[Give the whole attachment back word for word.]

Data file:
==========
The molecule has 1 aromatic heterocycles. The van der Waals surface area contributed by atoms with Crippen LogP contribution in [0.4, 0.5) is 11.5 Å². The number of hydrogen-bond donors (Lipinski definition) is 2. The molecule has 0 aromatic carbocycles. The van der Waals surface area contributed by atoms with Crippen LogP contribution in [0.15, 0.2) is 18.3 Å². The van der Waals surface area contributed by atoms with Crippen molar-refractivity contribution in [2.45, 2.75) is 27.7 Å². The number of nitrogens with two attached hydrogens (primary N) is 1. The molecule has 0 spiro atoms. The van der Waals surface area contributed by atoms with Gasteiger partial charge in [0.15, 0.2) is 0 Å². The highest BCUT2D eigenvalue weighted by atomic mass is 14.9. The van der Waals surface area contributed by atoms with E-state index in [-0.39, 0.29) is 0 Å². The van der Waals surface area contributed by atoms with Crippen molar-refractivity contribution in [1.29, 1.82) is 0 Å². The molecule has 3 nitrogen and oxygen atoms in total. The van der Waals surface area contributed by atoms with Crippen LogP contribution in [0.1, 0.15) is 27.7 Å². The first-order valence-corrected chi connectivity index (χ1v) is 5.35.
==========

The molecule has 1 aromatic heterocycles. The van der Waals surface area contributed by atoms with Crippen LogP contribution in [0.4, 0.5) is 11.5 Å². The number of hydrogen-bond donors (Lipinski definition) is 2. The molecule has 0 aromatic carbocycles. The van der Waals surface area contributed by atoms with Crippen LogP contribution in [0.15, 0.2) is 18.3 Å². The van der Waals surface area contributed by atoms with Crippen molar-refractivity contribution in [2.45, 2.75) is 27.7 Å². The number of nitrogens with two attached hydrogens (primary N) is 1. The molecule has 0 spiro atoms. The van der Waals surface area contributed by atoms with Gasteiger partial charge in [0.15, 0.2) is 0 Å². The highest BCUT2D eigenvalue weighted by atomic mass is 14.9. The van der Waals surface area contributed by atoms with E-state index in [-0.39, 0.29) is 0 Å². The van der Waals surface area contributed by atoms with Crippen molar-refractivity contribution in [1.29, 1.82) is 0 Å². The molecule has 3 nitrogen and oxygen atoms in total. The van der Waals surface area contributed by atoms with Crippen LogP contribution in [0.1, 0.15) is 27.7 Å². The first-order valence-corrected chi connectivity index (χ1v) is 5.35.